Degas to Picasso: Creating Modernism in France

Degas to Picasso

Creating Modernism in France

Paperback
Pub. price: $40.00

ISBN10: 1910807125 ISBN13: 9781910807125 Contributors: Whiteley, Jon; Whiteley, Linda; Johnson, Ursula; Johnson, R. Stanley Publisher: Ashmolean Museum Published: Mar 31 2017 Pages: 200 Weight: 2.18lbs. Height: 11.00" Width: 8.75" Depth: 0.75" Language: English

Publisher's Comments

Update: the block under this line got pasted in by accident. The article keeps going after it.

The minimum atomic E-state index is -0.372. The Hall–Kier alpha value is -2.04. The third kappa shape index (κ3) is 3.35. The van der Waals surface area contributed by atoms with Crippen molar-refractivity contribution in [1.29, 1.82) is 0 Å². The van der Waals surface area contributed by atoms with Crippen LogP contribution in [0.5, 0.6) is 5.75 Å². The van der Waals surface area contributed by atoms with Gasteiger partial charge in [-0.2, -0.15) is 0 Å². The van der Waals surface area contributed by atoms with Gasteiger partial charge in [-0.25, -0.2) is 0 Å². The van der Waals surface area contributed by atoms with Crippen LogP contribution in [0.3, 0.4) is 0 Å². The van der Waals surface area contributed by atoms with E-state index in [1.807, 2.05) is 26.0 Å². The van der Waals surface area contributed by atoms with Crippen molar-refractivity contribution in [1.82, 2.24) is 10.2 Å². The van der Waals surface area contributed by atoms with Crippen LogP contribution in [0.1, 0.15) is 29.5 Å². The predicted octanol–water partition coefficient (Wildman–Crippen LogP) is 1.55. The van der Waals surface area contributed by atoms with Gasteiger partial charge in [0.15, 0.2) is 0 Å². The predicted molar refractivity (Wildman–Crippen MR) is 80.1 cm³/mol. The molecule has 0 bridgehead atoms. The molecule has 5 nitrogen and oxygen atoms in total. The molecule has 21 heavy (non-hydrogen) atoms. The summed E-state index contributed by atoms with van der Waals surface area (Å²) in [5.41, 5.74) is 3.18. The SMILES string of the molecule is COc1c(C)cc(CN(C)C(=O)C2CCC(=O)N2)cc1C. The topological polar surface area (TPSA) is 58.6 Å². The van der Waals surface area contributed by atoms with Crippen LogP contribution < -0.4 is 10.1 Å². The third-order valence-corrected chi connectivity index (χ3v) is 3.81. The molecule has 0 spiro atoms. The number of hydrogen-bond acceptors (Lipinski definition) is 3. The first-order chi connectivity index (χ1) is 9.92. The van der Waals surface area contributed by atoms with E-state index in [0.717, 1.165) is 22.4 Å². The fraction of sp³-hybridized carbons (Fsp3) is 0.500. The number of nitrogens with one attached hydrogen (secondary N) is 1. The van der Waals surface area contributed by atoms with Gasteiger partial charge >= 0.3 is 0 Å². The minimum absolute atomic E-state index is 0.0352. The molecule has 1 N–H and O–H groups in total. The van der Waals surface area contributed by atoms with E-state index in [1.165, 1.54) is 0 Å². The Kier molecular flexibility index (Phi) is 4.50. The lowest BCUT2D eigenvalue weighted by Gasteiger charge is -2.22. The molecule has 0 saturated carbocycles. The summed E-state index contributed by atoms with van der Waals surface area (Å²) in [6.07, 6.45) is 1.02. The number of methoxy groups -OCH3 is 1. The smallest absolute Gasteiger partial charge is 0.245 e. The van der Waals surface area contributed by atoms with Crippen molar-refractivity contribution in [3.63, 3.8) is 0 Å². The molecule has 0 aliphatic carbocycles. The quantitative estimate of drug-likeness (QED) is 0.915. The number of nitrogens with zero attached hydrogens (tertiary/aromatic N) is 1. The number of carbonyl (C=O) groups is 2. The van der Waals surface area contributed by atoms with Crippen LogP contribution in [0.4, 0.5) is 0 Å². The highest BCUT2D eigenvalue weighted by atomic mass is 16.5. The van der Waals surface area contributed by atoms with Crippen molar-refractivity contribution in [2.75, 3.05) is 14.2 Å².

- Investigates the evolution of Modernism in French art c.1800 and 1940- Previously unpublished material, with many of the works being shown for the first time in the UKThe rise of Modernism, from the early nineteenth century to the middle of the twentieth, was played out with particular intensity in France, especially in Paris where international artists were drawn by salons and dealers, the creative exchanges between poets and painters, and the bohemian atmosphere of such places as Montmartre and Montparnasse. This catalogue traces a course from Neo-Classical and Romantic artists like David, Ingres, G ricault and Delacroix, through Impressionists and Post-Impressionists like Degas, Monet and Seurat, to the ground-breaking experiments of Picasso and Braque; but it also shows that there was no straight line leading from tradition to the shock of abstraction. The story is altogether more interesting as academic artists and members of the avant-garde exchanged ideas and as rivalries developed between different schools and powerful characters. In works by Manet, C zanne, Degas, Cassatt, van Gogh, Matisse, L ger and Picasso, this catalogue explores the artists who created Modernism and how they did it. At the heart of the story is a choice group of works by Picasso, Braque and other artists who first experimented with Cubism. Examples include an early study by Picasso for Les Demoiselles d'Avignon of 1906-7, and oil paintings and works on paper produced by artists who exhibited at the first public showing of Cubism, the Salon des Ind pendants of 1911, and other landmark exhibitions, including L ger and important, but now lesser-known figures like Juan Gris, Albert Gleizes, Jean Metzinger and Jacques Villon.

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